Following the end of the Cold War, an international norm against coups began gaining strength, but it seems to have lost momentum in recent years. What has happened?
A number of countries in East-Central Europe are facing a grave crisis of constitutional democracy. As their governments seek to undermine the institutional limits on their power, constitutional courts have become a central target.
A quarter-century after the Soviet breakup, democracy has hardly fared well across the vast Eurasian landmass. Why has this seemingly promising gain for freedom produced such disappointing results?
Are the “virtuous circles” crucial to good governance always the product of long-term developments under unique historical circumstances, or can they be started or accelerated by wise policies?
Can decentralization deepen democracy or is it doomed to weaken the state? If well designed, decentralization can have a positive impact on national unity, conflict mitigation, policy autonomy, service delivery, and social learning.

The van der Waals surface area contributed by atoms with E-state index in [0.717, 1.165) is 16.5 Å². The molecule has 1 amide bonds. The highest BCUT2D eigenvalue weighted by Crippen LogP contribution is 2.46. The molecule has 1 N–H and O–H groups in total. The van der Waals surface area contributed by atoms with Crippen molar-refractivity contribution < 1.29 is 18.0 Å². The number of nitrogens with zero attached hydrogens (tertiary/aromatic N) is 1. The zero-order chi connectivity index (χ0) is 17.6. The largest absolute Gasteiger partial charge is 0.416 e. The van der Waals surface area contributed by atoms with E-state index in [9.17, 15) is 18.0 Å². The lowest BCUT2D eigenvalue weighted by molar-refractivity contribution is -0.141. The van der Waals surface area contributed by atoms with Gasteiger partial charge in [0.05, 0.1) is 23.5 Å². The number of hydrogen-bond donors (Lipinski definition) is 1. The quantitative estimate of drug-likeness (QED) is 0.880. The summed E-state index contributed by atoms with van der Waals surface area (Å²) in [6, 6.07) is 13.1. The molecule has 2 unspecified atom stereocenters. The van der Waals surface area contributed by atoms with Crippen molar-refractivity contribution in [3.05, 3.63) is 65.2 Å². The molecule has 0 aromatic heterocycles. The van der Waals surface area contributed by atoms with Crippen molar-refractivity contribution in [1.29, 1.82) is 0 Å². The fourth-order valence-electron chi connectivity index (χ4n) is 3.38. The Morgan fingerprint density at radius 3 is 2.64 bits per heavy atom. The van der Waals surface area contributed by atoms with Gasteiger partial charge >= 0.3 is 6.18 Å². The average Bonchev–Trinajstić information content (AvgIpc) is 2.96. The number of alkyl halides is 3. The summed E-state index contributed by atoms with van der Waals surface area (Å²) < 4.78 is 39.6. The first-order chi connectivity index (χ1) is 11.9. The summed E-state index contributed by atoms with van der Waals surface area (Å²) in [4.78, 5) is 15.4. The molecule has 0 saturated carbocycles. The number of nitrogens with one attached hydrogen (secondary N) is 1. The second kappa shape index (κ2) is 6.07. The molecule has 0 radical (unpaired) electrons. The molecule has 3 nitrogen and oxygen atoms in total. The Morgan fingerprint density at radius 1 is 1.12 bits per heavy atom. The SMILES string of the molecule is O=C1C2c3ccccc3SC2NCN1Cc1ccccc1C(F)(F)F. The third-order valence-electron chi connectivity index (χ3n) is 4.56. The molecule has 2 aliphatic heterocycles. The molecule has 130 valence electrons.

It is fine to acknowledge the importance of law-based rule to the eventual rise of modern democracy, but we must not overlook the even greater contribution of the idea of equality.
Europe in the Middle Ages was hardly democratic, but it did have law-based institutions that could and did stay the hands of kings, laying a crucial basis for future state-building and democracy-building alike.
After four years of sharing power with the opposition, Zimbabwe’s longtime president Robert Mugabe and his party claimed a huge victory in the 2013 elections. What accounts for the opposition’s stunning electoral decline?